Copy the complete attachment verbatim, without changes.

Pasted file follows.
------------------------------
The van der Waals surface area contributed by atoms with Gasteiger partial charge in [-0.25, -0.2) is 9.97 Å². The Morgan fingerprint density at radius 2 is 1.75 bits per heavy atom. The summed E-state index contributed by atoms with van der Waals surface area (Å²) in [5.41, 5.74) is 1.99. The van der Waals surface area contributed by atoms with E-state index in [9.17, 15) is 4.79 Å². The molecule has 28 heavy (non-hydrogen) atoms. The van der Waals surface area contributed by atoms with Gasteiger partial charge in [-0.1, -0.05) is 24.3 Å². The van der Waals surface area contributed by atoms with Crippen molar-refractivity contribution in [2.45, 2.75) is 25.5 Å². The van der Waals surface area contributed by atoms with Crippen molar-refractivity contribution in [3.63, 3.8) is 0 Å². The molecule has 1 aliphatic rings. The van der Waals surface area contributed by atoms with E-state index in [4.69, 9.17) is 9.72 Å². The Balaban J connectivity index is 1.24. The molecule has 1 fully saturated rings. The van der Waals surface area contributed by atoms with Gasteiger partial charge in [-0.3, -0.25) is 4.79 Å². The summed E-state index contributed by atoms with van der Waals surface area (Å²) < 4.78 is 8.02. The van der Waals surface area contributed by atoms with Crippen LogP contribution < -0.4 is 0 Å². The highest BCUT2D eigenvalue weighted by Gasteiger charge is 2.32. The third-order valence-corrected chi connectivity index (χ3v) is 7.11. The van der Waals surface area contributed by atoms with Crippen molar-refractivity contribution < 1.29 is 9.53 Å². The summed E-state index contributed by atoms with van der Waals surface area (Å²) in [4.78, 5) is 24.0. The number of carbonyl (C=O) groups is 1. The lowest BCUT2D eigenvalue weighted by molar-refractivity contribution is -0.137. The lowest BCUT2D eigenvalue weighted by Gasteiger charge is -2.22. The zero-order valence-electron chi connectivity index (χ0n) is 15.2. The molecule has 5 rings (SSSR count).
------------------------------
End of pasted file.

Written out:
The van der Waals surface area contributed by atoms with Gasteiger partial charge in [-0.25, -0.2) is 9.97 Å². The Morgan fingerprint density at radius 2 is 1.75 bits per heavy atom. The summed E-state index contributed by atoms with van der Waals surface area (Å²) in [5.41, 5.74) is 1.99. The van der Waals surface area contributed by atoms with E-state index in [9.17, 15) is 4.79 Å². The molecule has 28 heavy (non-hydrogen) atoms. The van der Waals surface area contributed by atoms with Gasteiger partial charge in [-0.1, -0.05) is 24.3 Å². The van der Waals surface area contributed by atoms with Crippen molar-refractivity contribution in [2.45, 2.75) is 25.5 Å². The van der Waals surface area contributed by atoms with Crippen molar-refractivity contribution in [3.63, 3.8) is 0 Å². The molecule has 1 aliphatic rings. The van der Waals surface area contributed by atoms with E-state index in [4.69, 9.17) is 9.72 Å². The Balaban J connectivity index is 1.24. The molecule has 1 fully saturated rings. The van der Waals surface area contributed by atoms with Gasteiger partial charge in [-0.3, -0.25) is 4.79 Å². The summed E-state index contributed by atoms with van der Waals surface area (Å²) < 4.78 is 8.02. The van der Waals surface area contributed by atoms with Crippen LogP contribution < -0.4 is 0 Å². The highest BCUT2D eigenvalue weighted by Gasteiger charge is 2.32. The third-order valence-corrected chi connectivity index (χ3v) is 7.11. The van der Waals surface area contributed by atoms with Crippen molar-refractivity contribution < 1.29 is 9.53 Å². The summed E-state index contributed by atoms with van der Waals surface area (Å²) in [4.78, 5) is 24.0. The number of carbonyl (C=O) groups is 1. The lowest BCUT2D eigenvalue weighted by molar-refractivity contribution is -0.137. The lowest BCUT2D eigenvalue weighted by Gasteiger charge is -2.22. The zero-order valence-electron chi connectivity index (χ0n) is 15.2. The molecule has 5 rings (SSSR count).